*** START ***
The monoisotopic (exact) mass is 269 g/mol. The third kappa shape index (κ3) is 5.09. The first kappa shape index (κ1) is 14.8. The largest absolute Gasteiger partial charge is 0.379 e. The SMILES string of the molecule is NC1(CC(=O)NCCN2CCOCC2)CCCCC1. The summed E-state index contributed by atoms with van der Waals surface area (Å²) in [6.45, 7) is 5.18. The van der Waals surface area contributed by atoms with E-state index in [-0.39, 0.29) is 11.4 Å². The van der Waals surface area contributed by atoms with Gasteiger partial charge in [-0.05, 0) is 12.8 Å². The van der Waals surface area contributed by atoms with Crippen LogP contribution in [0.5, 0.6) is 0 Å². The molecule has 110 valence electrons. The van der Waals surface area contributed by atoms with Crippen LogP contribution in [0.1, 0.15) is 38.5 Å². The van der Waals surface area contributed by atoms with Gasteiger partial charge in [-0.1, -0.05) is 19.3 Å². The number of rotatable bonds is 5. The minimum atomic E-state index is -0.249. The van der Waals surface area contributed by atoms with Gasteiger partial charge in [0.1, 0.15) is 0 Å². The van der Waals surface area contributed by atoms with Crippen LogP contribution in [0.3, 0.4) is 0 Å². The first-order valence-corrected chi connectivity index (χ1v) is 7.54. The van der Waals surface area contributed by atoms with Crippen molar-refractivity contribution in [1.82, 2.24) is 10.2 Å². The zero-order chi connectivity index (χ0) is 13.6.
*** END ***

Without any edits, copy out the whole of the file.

The monoisotopic (exact) mass is 269 g/mol. The third kappa shape index (κ3) is 5.09. The first kappa shape index (κ1) is 14.8. The largest absolute Gasteiger partial charge is 0.379 e. The SMILES string of the molecule is NC1(CC(=O)NCCN2CCOCC2)CCCCC1. The summed E-state index contributed by atoms with van der Waals surface area (Å²) in [6.45, 7) is 5.18. The van der Waals surface area contributed by atoms with E-state index in [-0.39, 0.29) is 11.4 Å². The van der Waals surface area contributed by atoms with Gasteiger partial charge in [-0.05, 0) is 12.8 Å². The van der Waals surface area contributed by atoms with Crippen LogP contribution in [0.5, 0.6) is 0 Å². The molecule has 110 valence electrons. The van der Waals surface area contributed by atoms with Crippen LogP contribution in [0.1, 0.15) is 38.5 Å². The van der Waals surface area contributed by atoms with Gasteiger partial charge in [-0.1, -0.05) is 19.3 Å². The number of rotatable bonds is 5. The minimum atomic E-state index is -0.249. The van der Waals surface area contributed by atoms with Gasteiger partial charge in [0.1, 0.15) is 0 Å². The van der Waals surface area contributed by atoms with Crippen LogP contribution in [0.3, 0.4) is 0 Å². The first-order valence-corrected chi connectivity index (χ1v) is 7.54. The van der Waals surface area contributed by atoms with Crippen molar-refractivity contribution in [1.82, 2.24) is 10.2 Å². The zero-order chi connectivity index (χ0) is 13.6.